`French is a penetrating analysist and judicious in his assesments...valuable work... no one with a serious in the subject can afford to miss it.'
This is an excellent volume, thoroughly researched, which sets out in archival detail for the first time the evolution of British strategy during the last two years of the war. This book, together with his earlier volume is now the definitive account of British strategy in the First world war.
`Readers will find this book a detailed study of high academic merit, meticulously researched and referenced, but what struck this reviewer from the outset was the extent to which the author has successfully evoked a very real sense of the dilemmas confronting British policy-makers ... this book provides a fascinating study of the problems of coalition warfare.'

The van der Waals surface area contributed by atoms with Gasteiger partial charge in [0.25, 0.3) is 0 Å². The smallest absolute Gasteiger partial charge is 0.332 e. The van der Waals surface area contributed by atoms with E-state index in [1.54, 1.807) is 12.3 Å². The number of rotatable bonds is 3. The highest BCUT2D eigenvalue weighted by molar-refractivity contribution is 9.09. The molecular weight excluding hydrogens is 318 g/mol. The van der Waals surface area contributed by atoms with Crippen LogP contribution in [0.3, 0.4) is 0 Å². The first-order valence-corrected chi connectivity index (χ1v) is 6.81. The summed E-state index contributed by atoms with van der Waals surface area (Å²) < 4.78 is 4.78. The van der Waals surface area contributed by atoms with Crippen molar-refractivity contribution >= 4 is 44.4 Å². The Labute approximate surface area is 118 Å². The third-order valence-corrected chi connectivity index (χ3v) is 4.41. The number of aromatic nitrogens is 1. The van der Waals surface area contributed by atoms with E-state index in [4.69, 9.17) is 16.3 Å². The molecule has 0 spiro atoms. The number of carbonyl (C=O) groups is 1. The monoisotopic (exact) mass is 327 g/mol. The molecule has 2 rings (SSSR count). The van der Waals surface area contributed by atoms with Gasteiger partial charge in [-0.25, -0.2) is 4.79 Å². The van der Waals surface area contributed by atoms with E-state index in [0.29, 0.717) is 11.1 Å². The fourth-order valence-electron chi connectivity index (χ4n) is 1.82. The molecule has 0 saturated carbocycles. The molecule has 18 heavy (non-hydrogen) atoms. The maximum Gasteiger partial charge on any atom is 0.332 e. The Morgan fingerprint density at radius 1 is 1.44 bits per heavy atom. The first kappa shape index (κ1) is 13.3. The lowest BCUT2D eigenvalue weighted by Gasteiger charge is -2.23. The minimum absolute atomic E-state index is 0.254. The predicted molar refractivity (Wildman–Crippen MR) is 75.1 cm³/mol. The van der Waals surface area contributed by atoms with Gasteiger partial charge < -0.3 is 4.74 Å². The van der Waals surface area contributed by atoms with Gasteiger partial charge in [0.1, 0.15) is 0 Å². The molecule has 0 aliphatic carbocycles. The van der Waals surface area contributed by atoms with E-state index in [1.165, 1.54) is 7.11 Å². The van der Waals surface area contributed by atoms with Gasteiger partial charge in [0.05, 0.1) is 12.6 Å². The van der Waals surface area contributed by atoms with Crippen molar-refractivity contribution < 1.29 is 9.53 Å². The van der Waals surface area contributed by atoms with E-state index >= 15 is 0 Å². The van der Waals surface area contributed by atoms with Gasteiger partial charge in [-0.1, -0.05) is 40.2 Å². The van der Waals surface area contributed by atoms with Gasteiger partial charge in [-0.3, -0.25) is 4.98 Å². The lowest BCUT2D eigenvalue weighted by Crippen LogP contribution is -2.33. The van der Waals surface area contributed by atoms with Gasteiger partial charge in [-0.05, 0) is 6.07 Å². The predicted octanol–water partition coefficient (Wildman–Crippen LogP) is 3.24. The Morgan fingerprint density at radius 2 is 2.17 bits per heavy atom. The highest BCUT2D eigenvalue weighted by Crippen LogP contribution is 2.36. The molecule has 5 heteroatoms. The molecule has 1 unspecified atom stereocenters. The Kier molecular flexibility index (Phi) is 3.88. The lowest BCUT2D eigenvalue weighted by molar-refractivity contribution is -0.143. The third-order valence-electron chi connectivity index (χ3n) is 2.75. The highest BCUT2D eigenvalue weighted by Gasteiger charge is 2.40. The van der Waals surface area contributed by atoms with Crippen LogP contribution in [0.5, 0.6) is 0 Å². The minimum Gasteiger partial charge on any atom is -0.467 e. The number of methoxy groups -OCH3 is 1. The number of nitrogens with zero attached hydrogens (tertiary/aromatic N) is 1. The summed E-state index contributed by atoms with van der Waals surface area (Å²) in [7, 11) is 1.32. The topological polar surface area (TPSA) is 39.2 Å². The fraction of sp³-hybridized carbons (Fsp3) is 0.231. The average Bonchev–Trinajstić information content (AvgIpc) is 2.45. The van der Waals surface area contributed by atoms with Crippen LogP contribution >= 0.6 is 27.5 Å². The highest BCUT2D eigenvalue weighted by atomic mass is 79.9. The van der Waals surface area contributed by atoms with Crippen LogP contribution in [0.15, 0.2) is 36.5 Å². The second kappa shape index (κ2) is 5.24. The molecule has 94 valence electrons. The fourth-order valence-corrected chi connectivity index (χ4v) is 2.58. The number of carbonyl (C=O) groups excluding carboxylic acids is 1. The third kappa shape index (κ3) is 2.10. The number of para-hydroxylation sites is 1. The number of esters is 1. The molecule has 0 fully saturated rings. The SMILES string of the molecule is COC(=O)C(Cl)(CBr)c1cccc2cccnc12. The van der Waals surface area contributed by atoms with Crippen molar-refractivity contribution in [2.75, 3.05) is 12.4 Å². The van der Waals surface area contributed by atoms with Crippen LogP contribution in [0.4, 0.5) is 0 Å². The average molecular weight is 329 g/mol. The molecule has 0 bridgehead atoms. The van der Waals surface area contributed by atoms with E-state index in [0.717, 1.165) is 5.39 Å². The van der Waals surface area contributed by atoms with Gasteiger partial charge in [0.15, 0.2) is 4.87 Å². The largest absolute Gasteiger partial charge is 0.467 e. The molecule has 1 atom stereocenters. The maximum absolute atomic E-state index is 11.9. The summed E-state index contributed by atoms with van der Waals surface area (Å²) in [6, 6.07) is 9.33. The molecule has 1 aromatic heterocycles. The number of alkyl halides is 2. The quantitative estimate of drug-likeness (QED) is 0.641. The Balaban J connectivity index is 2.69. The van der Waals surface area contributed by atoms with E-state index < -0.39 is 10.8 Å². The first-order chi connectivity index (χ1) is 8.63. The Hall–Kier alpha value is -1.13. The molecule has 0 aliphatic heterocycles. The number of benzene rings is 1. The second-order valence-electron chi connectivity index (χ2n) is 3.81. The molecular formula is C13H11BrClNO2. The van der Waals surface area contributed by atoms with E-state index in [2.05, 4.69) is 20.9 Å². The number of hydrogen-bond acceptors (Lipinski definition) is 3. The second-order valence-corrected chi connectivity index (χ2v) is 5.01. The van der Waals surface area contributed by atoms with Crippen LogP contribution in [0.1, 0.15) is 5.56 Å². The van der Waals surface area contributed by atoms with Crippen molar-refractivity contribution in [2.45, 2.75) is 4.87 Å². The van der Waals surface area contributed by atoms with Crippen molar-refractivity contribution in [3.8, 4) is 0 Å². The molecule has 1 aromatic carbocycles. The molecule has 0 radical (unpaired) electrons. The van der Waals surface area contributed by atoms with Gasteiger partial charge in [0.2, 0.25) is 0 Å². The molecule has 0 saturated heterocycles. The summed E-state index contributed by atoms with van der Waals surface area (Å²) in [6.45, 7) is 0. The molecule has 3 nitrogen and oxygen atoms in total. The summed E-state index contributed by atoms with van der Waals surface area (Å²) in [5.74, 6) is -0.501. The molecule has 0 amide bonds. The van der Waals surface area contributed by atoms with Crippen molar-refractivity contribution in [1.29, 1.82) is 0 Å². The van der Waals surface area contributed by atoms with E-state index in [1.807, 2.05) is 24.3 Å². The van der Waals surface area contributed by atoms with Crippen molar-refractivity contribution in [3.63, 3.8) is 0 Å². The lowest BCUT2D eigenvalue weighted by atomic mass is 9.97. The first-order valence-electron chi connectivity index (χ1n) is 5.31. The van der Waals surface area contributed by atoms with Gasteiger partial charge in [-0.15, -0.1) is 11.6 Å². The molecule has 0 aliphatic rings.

Ian Gooderson, King's College, London, Strategic Studies, Vol. 19, No. 3, Sept '96
`French's latest book is a worthy successor to his fine earlier study, British Strategy and War Aims, 1914-1916 (CH, Mar'87). Together the two volumes go a long way toward providing a more balanced and critically sympathetic account of the British policy-making elite's prosecution of WW I ... lucid and thoroughly researched book ... Readable and more comprehensive than its title implies, this book can be recommended for
upper-division undergraduates and above.'
F. Coetzee, George Washington University, Choice, March 1996 Vol. 33 No. 7
`This volume displays the same rigorous archival research and remorseless revisionism as the previous two. Alone, it is an important contribution to First World War studies. Together with its predecessors, it represents an impressive scholarly achievement. This is history for grown-ups. It will not please everyone. Read it and decide for yourself.'
J.M. Bourne, University of Birmingham, The Historical Association 1997